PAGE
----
LeBron practices for first time since injection in back
CLEVELAND — LeBron James won’t cut any corners to prolong his NBA career.
After practicing for the first time since receiving an anti-inflammatory injection in his back, increasing the chances he’ll play in Tuesday’s season opener in Chicago, James said he would never consider sitting out practices to preserve his body.
"I haven’t gotten to this point by cheating the game," the four-time MVP said. "If I’m capable of practicing, I will practice. If I’m capable of playing, I’ll play. When I’m not, I’ll quit. The game has gave too much for me to ever cheat the game. That’s not how I was born. That’s not how I was taught.
"And when I’m not able to do it to my level, then I’ll quit. It’s that simple."
James had been limited to shooting drills and conditioning since getting the shot in his back Oct. 13, a day after playing in his second exhibition game. But he took part in every aspect of Cleveland’s workout Sunday and said how his back responds will determine whether he plays against the Bulls.
"The real test will be how I feel tomorrow when I get up," he said. "It was good to be back out there with the guys."
The 30-year-old James received a similar shot early last season, when he was slowed by back pain and a strained left knee. He returned refreshed and led the Cavs to the NBA Finals, where he posted the best individual stats by any player in league history.
But as he enters his 13th season, there are some signs James is slowing down. He missed a career-high 13 games last season and he has logged nearly 44,000 minutes. James sat out five of Cleveland’s seven exhibition games during this preseason, and the team has discussed reducing his minutes further to keep him fresh for the playoffs — and maybe a run at his third title.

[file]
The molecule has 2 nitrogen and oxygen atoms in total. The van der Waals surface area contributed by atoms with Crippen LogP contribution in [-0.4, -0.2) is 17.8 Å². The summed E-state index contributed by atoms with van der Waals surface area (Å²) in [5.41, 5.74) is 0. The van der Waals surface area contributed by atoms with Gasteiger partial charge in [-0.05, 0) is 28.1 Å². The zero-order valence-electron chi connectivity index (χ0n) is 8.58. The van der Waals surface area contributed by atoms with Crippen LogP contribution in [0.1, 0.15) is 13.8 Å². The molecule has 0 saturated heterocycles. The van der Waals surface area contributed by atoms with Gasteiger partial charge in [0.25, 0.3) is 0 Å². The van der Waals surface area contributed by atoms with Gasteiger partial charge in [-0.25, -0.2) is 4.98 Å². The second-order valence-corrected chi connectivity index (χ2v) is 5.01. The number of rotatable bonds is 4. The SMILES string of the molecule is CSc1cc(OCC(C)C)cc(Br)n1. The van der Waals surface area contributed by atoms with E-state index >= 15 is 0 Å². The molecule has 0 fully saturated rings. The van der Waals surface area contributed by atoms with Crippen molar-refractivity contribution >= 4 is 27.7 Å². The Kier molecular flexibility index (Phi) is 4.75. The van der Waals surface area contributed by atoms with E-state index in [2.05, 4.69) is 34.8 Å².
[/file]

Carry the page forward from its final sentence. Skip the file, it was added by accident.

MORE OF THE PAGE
James laughed when he was asked if he felt "fresh" heading into the season.
"Nah," he said. "My rookie year I was fresh. I feel good. I still got some more rehab to do to continue to get everything stronger and get my back right. The test will be tomorrow, coming after getting some contact, bumping and hitting screens, but I feel pretty good."
James said he did not sustain any injury during the preseason and the injection and rest program had "been in the works." And if has any setbacks and needs to sit down, James said he will if necessary.
Although his stats were down last season, James is in great shape and believes he can play at his unrivaled level.
"It’s for me now to go out and prove it to myself," James said. "Not to nobody else, that I’m capable of doing the things that I’m accustomed to doing. I look forward to the challenge. There’s a lot of questions about my health and my durability and things over the last couple weeks."
The Cavs, who were ravaged by injuries during their postseason run to the finals, will begin this season at less than full strength. In addition to James’ back issues, All-Star guard Kyrie Irving remains sidelined after undergoing surgery to repair a broken kneecap.
Also, forwards Kevin Love (shoulder surgery), Anderson Varejao (Achilles injury), Tristan Thompson (contract holdout) and center Timofey Mozgov (knee surgery) are working their way back into shape, and guard Iman Shumpert (wrist surgery) will be out two more months.
James’ expectations are as high as ever.
"We will be great," he said. "How great is up to us."